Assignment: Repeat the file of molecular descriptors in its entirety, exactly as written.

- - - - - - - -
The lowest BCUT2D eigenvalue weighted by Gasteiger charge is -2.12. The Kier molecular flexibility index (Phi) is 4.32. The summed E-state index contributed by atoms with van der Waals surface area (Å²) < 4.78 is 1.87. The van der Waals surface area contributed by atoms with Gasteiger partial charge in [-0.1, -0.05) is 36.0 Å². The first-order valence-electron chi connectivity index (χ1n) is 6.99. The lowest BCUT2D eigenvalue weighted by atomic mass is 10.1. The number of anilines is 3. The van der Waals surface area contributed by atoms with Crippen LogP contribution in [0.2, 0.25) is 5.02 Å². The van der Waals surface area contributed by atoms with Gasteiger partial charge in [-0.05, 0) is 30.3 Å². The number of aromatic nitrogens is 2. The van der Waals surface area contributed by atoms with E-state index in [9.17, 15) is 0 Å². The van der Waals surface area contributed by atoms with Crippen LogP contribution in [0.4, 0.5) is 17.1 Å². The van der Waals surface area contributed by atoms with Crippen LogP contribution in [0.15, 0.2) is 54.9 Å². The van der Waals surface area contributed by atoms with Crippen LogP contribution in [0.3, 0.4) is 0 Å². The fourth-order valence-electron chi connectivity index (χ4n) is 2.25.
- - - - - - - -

The lowest BCUT2D eigenvalue weighted by Gasteiger charge is -2.12. The Kier molecular flexibility index (Phi) is 4.32. The summed E-state index contributed by atoms with van der Waals surface area (Å²) < 4.78 is 1.87. The van der Waals surface area contributed by atoms with Gasteiger partial charge in [-0.1, -0.05) is 36.0 Å². The first-order valence-electron chi connectivity index (χ1n) is 6.99. The lowest BCUT2D eigenvalue weighted by atomic mass is 10.1. The number of anilines is 3. The van der Waals surface area contributed by atoms with Crippen LogP contribution in [0.2, 0.25) is 5.02 Å². The van der Waals surface area contributed by atoms with Gasteiger partial charge in [-0.05, 0) is 30.3 Å². The number of aromatic nitrogens is 2. The van der Waals surface area contributed by atoms with E-state index in [9.17, 15) is 0 Å². The van der Waals surface area contributed by atoms with Crippen LogP contribution in [0.4, 0.5) is 17.1 Å². The van der Waals surface area contributed by atoms with Crippen LogP contribution in [0.15, 0.2) is 54.9 Å². The van der Waals surface area contributed by atoms with Crippen LogP contribution in [0.3, 0.4) is 0 Å². The fourth-order valence-electron chi connectivity index (χ4n) is 2.25.